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Stabilizing a space craft or rocket with a spin is a rather easy way of keeping its trajectory straight while it is under powered flight. You do not need to gimbal rocket engines and you can work without thrusters or active control surfaces.
A typical example in terms of rockets are sounding rockets. Within the first few seconds of the launch, they are spun up to a few rotations per second (by fixed control surfaces) and therefore keep their pre-arrange trajectory while under powered flight. At motor burnout, you can de-spin them with yo-yos, if you like. There is no better way to show this than with a video: http://www.youtube.com/watch?v=5nlVcRtBTLQ (yo-yos are used at 1:50).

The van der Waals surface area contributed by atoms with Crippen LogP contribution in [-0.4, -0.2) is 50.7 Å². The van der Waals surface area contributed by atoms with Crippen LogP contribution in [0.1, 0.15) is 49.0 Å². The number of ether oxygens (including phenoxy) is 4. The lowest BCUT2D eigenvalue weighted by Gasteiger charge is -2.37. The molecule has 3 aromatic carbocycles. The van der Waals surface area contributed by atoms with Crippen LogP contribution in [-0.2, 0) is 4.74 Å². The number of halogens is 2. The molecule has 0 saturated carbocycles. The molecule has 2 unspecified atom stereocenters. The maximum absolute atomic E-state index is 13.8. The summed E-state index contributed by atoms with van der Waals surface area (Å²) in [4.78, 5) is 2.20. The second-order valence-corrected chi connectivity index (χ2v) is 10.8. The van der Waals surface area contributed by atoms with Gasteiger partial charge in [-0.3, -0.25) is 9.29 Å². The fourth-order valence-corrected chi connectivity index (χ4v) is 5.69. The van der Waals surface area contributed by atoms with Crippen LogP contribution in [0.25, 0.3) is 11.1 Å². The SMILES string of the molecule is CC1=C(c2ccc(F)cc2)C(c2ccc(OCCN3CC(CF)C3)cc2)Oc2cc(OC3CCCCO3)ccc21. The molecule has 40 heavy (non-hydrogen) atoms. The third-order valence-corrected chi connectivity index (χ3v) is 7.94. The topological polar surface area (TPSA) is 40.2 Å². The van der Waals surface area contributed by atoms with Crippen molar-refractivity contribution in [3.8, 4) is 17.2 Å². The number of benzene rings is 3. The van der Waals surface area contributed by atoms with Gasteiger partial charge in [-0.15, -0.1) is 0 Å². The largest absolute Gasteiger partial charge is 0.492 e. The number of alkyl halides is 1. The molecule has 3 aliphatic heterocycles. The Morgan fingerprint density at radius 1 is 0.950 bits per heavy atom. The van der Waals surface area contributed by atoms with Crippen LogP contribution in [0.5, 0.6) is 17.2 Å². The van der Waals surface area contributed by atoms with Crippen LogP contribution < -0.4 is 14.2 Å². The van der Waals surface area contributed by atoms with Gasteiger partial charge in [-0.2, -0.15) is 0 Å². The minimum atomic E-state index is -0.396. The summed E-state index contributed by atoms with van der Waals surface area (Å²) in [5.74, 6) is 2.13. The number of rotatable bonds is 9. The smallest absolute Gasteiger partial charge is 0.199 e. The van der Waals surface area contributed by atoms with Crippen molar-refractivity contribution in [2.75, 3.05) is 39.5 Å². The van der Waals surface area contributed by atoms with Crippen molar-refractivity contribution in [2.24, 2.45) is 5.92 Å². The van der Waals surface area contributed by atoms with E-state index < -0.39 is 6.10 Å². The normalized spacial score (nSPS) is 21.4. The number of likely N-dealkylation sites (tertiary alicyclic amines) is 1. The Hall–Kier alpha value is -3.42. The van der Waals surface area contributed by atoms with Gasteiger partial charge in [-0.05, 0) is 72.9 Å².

Some space probes are stabilized in a similar fashion. The following video is a computer animation of the MERs' flights to Mars: http://www.youtube.com/watch?v=XRCIzZHpFtY The several stages of the Delta II itself are stabilized with gimbaling rocket engines and gyros. However, at 1:18, you can see how the final 'stage' for insertion on a trajectory towards Mars is spun up before it is ignited. Once the engine has stopped at 1:37, you can see the yo-yos.
The nice aspect about spin stabilization is, that it allows rather simple designs. You can save a lot of moving parts, weight and complexity. If you do not need to change your orientation while engines are running, it is a perfect concept.